Bipolar Disorder – What It Is and What It Isn’t

How many times have you heard someone say “she’s bipolar!” about a person that seems to be moody or emotional? Along with other mental health terminology, the word “bipolar” has come to mean something very different in common parlance from what it means within the mental health treatment community. Read on to gain an accurate understanding of just what bipolar disorder is and what it isn’t.

Manic Depression

The name for this disorder changed from “manic depression” to “bipolar disorder” several decades ago. Manic depression helped people understand what was special about this illness: that the patient suffered from both depressed phases (low moods, sadness, perhaps even suicidal depressions) and manic phases (times of increased energy, agitation or irritability, elevated mood and grandiosity). In some cases, these two mood states can exist at the same time (you may have heard the term “irritable depression”), and when that happens it is referred to as a mixed state: evidence of both depression and mania coexist.

Diagnosing Bipolar disorder is a complex process, as there are multiple types of this illness, categorized based on whether or not manic symptoms are present and which phase (depressed or manic or “hypomanic”) dominates the clinical presentation at the time of the initial interview. Very basically, bipolar disorder can be subcategorized based on whether the patient is mostly depressed (Bipolar II) or mostly manic (Bipolar I).

Let’s take a closer look at just what depressed and manic really mean. To be diagnosed with any form of bipolar disorder, the patient must meet criteria for a major depressive episode. This means that five out of the following nine symptoms must be present most of the time, over the past two week period:

  • Low mood or sadness
  • Loss of pleasure in activities you used to enjoy
  • Fatigue
  • Suicidal thoughts (not necessarily intent or planning to commit suicide, but any thoughts about death, such as thinking that loved ones would be better off if you died)
  • Feeling of low self worth
  • Either speeded up or slowed down motor activity (e.g. fidgeting, foot tapping, or other “nervous” activity, or moving as if pushing through cold molasses)
  • Inability to concentrate
  • Problems with sleep (either can’t sleep at all, or can’t stop sleeping)
  • Changes in weight and appetite (either loss of appetite and weight loss or increase in appetite with weight gain)

This is not just a bad mood, or normal sadness in response to a loss. This is a real change form baseline or normal, and completely takes over your life, rendering you unable to function normally. And notice that to qualify as a depressive episode, it has to last for two full weeks. If you have a terrible day where you meet all nine of these criteria, but you bounce back within a day or two that is by definition not depressive episode and thus not bipolar disorder.

A manic episode is defined as an intensely elevated or expansive or irritable mood that lasts at least seven days. During this time, decreased need for sleep is a key factor.

Additional symptoms include:

  • Racing thoughts
  • Pressured speech
  • Impulsive risky behavior such as shopping sprees (buy 17 lamps when you only need two) or sexual promiscuity
  • Inflated sense of self worth or grandiosity

A word about grandiosity: this isn’t just feeling a little pleased with a job well done, for example – grandiosity is when you truly believe that you are smarter than Einstein and have unlocked the secret to the universe, or that you can win a marathon today despite the fact that you haven’t trained at all. Grandiosity takes a grain of potential and zooms it up to absurd levels, but while you are in the manic state it feels normal and right. In addition, both the manic and depressed phases can be accompanied by psychotic symptoms, such as auditory or visual hallucinations, delusions, or other forms of thought disorder.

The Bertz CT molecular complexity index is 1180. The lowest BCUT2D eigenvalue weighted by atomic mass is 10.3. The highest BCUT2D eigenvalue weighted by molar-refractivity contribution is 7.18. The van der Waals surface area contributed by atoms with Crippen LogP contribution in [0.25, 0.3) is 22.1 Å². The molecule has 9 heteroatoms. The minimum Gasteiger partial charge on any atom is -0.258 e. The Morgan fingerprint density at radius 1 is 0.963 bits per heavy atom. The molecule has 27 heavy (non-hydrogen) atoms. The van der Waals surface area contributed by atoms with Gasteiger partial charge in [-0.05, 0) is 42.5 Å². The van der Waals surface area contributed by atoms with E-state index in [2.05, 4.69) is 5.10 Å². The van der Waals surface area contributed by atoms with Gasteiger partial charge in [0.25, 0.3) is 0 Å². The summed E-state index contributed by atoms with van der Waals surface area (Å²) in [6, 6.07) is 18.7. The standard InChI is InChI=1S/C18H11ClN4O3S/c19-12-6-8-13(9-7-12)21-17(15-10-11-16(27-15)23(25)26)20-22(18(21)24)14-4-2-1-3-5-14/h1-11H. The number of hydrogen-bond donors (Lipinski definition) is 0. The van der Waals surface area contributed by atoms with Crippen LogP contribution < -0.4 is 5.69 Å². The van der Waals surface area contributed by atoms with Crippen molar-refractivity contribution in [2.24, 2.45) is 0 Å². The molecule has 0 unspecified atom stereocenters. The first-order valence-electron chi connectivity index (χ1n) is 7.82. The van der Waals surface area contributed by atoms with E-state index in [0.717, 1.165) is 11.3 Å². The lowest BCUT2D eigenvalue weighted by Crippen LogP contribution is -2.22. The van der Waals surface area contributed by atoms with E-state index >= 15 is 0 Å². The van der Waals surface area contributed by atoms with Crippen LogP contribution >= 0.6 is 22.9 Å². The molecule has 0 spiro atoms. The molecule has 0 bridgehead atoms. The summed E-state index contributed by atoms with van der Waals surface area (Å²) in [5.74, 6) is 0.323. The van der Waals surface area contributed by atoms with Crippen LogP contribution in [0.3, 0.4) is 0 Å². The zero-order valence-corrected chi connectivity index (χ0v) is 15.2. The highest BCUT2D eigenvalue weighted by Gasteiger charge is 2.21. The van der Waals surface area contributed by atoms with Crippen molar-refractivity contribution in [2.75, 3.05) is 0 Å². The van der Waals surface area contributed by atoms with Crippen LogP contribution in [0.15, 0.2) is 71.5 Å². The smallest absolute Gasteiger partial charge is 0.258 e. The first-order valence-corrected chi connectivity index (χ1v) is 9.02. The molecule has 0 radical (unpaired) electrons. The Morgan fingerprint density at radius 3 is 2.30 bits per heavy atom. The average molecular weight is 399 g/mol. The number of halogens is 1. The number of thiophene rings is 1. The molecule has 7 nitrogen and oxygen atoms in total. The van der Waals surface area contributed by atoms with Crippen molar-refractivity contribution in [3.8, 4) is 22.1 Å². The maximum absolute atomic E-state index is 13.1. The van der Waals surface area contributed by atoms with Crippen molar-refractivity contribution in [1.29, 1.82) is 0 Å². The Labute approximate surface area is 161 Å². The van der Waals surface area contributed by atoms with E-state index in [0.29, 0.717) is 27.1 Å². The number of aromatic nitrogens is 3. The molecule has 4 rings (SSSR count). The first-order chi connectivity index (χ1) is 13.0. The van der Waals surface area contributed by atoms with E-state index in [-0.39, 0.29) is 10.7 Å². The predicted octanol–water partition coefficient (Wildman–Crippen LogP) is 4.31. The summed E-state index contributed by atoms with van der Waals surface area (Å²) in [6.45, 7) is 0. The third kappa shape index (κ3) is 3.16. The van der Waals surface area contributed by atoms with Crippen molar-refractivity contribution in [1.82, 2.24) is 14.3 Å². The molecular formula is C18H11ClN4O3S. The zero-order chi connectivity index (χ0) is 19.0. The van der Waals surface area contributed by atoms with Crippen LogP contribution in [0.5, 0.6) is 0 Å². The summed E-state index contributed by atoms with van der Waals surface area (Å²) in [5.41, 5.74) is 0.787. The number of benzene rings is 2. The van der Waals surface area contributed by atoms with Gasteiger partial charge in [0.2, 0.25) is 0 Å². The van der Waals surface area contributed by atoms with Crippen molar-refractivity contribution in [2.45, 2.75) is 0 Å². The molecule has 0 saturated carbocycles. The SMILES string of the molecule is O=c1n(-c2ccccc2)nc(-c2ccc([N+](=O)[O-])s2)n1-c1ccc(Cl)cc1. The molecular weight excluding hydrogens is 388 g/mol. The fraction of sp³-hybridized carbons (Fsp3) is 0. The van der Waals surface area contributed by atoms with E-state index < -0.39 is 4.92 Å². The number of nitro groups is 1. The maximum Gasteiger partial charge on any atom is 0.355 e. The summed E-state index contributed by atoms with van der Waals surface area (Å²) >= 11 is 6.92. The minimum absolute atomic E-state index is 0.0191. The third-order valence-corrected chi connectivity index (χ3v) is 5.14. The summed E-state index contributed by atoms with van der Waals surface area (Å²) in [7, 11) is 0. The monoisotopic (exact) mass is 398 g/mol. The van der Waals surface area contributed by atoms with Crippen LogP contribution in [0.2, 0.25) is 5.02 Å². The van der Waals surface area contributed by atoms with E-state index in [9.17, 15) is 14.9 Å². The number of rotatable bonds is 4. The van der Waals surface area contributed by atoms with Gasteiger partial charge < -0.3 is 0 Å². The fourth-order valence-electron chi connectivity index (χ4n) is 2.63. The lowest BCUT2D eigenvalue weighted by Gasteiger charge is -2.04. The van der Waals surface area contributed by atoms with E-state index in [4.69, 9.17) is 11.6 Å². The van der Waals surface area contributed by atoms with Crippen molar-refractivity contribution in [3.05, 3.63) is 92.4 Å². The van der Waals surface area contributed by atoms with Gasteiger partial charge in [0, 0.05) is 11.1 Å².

Again, it is important to consider that if you meet criteria for one or two days, you don’t meet criteria for a manic episode. Think about how lightly people toss around the accusation that someone is bipolar because they have unstable or shifting moods. Clearly this illness is much more serious and more debilitating than a day or two (or an hour or two!) of bad moods.

Diagnosing Bipolar Disorder

The first steps of diagnosing bipolar disorder include ruling out all other possible medical causes for these mood states. While there is no blood test or other laboratory test for bipolar, your doctor may order blood tests to rule out other conditions. In addition, if the mood states were caused by recreational or illegal drugs, then bipolar disorder cannot be diagnosed. The depression and manic states must be “endogenous” or caused by something in you, not something you took. And the impact of these moods must be severe enough to impact daily functioning: bipolar can’t be diagnosed if you have “mood swings” but your functioning at home, school, or work isn’t really negatively impacted.

Bipolar disorder can be a very dangerous disease. The intensity of both phases, or “poles,” can lead to extremely risky or self harming behavior. The irrational thinking that often accompanies both mania and depression can lead to severely disregulated behavior: angry outbursts, fights, substance abuse, domestic violence, and suicide. If you or someone you love shows real signs of bipolar disorder, seek help. Call a suicide hotline if necessary, use a hospital emergency room, or speak with a doctor. Bipolar disorder is treatable and seeking help is the first critical step in regaining control and stability.

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